Dragana Meachen
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Dragana Meachen

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​What is your name and what is your
official designation within the Ministry for Health?
My name is Dragana Meachen and I am a Senior Phlebotomist

Where do you work and what do your duties 
I currently work in a Community Clinic in Pietà where we perform blood letting for the patients of the respective district.

How long have you been working with the 
Public Service?
I have been working as a Phlebotomist for the past 11 years of which 10 I had spent at Mater Dei Hospital and for the past year I’ve been working at Primary Health Care.
Are there any specific qualifications required for your post?
Yes, the minimum requirement is an MQF Level 3 qualification relevant to the area of work. However, we encourage our colleagues to further their education and training by attending courses available to be able to expand our services and learn more about other techniques.

What attracted you to take up your profession and to the health service?
Working with patients and being a part of the team that makes a difference in the world and touches peoples lives has always been my passion, regardless of the title or job description. Phlebotomy allows us to work hand in hand with doctors and nurses and to experience the dynamic of the ward set up.

What motivates you most?
Definitely the skill. For me it is all about getting the experience and the knowledge on how to perform vein ​​​puncture technique as best as I can, because seeing patients that already experience discomfort and pain and being able to make that one needle prick as painless as it can be, makes a lot of difference to them.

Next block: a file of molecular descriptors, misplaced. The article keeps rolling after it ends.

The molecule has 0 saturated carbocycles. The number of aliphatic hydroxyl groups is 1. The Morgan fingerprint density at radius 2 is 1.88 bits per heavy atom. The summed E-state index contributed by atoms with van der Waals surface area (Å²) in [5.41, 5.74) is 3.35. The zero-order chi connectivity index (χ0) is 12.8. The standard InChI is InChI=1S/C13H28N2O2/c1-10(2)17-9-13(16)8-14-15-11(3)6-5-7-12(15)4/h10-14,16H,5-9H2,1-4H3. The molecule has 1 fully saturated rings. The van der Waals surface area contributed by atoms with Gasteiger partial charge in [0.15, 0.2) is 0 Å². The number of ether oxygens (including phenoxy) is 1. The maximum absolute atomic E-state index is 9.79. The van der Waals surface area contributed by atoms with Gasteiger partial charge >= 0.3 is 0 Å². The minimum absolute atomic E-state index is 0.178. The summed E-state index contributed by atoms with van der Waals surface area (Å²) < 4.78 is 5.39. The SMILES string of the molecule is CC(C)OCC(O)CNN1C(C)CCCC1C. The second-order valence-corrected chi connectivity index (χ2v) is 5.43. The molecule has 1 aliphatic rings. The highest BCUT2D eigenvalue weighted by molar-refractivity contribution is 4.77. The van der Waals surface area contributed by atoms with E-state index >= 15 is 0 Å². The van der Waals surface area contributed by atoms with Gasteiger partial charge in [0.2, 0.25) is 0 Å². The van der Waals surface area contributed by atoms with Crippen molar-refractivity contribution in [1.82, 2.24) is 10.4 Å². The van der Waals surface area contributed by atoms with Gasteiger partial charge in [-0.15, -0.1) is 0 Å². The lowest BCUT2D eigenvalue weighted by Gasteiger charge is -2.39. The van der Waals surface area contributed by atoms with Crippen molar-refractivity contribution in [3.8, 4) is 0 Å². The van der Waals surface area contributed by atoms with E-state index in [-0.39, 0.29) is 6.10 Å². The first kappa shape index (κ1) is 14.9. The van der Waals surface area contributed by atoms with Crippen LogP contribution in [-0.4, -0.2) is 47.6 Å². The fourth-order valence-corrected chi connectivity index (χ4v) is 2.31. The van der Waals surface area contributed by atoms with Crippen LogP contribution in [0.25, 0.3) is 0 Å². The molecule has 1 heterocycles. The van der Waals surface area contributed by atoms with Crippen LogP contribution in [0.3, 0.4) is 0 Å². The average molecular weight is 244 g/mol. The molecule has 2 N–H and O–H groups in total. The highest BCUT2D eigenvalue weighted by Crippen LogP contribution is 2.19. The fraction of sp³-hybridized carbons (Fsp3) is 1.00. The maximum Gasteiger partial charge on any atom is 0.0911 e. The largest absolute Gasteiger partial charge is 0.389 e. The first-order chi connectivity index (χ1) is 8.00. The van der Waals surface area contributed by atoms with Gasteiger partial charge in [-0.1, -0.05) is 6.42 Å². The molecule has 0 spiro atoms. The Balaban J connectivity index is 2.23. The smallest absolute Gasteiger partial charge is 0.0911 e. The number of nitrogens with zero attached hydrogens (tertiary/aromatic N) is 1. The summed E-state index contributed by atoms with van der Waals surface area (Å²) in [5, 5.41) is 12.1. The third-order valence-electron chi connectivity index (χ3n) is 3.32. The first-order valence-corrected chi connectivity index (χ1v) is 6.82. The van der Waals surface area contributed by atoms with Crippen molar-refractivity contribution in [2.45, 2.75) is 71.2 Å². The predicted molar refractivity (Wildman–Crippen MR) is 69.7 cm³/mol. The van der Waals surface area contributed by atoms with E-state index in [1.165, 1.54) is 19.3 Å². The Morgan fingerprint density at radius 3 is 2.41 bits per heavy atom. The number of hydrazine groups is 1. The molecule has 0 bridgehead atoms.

What about the teamwork between different professions/roles involved in relation to patient care?
As simple as it may sound, a blood test involves many different professionals from the multidisciplinary team. Starting from the doctors order, to the phlebotomists taking the blood sample, to the allied health professional and finally to the laboratory scientist, we are all involved in providing patients with a correct blood result. Therefore, team work is the key to providing the patients with efficiency.

Can you give us one challenge and one success story?
I would say, the biggest challenge was the recognition of Phlebotomy in Malta. Being introduced only 11 years ago, it took some time for the rest of the hospital staff to accept that we will be in the wards most hours, using their equipment and supplies but thanks to their patience and understanding, we now feel at  home in every part of the hospital.
Regarding the success story, I simply can’t think of just one. The turnover of the patients each day is rather big and unfortunately we don’t spend a  very long time with each patient, but the gratitude that each one that used to be afraid of the needle or had difficult veins, shows us because we wouldn’t hurt him/her or simply because we reassured them that it will be as painless and as quick as possible, is enough success for us.

What advice would you give to young students considering taking up this profession?
This job will get you tired…it will get you emotional…You will have the good and the bad days...
But you should always try to do that one step more than what is expected of you because it means a lot to the patients and to your team. Go for it! You will be proud of yourself!

What are the benefits of working with the public service?
Amongst many, I must mention some that are the most important in my opinion and they are the job security, family measures and the study leave. The opportunity to pursue your dreams academically, to be able to do what you love and to also raise a family at the same time is the greatest benefit of all.